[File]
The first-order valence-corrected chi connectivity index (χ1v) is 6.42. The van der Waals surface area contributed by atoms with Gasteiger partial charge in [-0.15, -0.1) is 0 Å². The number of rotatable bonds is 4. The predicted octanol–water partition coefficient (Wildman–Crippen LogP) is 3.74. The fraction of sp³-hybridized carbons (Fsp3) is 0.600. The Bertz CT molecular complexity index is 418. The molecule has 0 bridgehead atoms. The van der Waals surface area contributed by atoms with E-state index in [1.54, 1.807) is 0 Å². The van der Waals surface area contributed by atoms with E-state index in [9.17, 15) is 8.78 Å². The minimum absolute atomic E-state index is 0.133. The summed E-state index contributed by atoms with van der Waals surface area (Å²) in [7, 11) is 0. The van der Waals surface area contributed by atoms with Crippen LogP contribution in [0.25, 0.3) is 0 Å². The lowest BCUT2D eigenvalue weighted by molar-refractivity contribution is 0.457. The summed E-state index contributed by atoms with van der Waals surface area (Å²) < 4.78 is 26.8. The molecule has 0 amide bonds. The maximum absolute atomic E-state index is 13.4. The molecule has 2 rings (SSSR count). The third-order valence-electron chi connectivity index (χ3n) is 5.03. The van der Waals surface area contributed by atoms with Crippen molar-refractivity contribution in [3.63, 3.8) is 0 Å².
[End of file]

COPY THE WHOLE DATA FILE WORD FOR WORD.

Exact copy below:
The first-order valence-corrected chi connectivity index (χ1v) is 6.42. The van der Waals surface area contributed by atoms with Gasteiger partial charge in [-0.15, -0.1) is 0 Å². The number of rotatable bonds is 4. The predicted octanol–water partition coefficient (Wildman–Crippen LogP) is 3.74. The fraction of sp³-hybridized carbons (Fsp3) is 0.600. The Bertz CT molecular complexity index is 418. The molecule has 0 bridgehead atoms. The van der Waals surface area contributed by atoms with E-state index in [1.54, 1.807) is 0 Å². The van der Waals surface area contributed by atoms with E-state index in [9.17, 15) is 8.78 Å². The minimum absolute atomic E-state index is 0.133. The summed E-state index contributed by atoms with van der Waals surface area (Å²) in [7, 11) is 0. The van der Waals surface area contributed by atoms with Crippen LogP contribution in [0.25, 0.3) is 0 Å². The lowest BCUT2D eigenvalue weighted by molar-refractivity contribution is 0.457. The summed E-state index contributed by atoms with van der Waals surface area (Å²) < 4.78 is 26.8. The molecule has 0 amide bonds. The maximum absolute atomic E-state index is 13.4. The molecule has 2 rings (SSSR count). The third-order valence-electron chi connectivity index (χ3n) is 5.03. The van der Waals surface area contributed by atoms with Crippen molar-refractivity contribution in [3.63, 3.8) is 0 Å².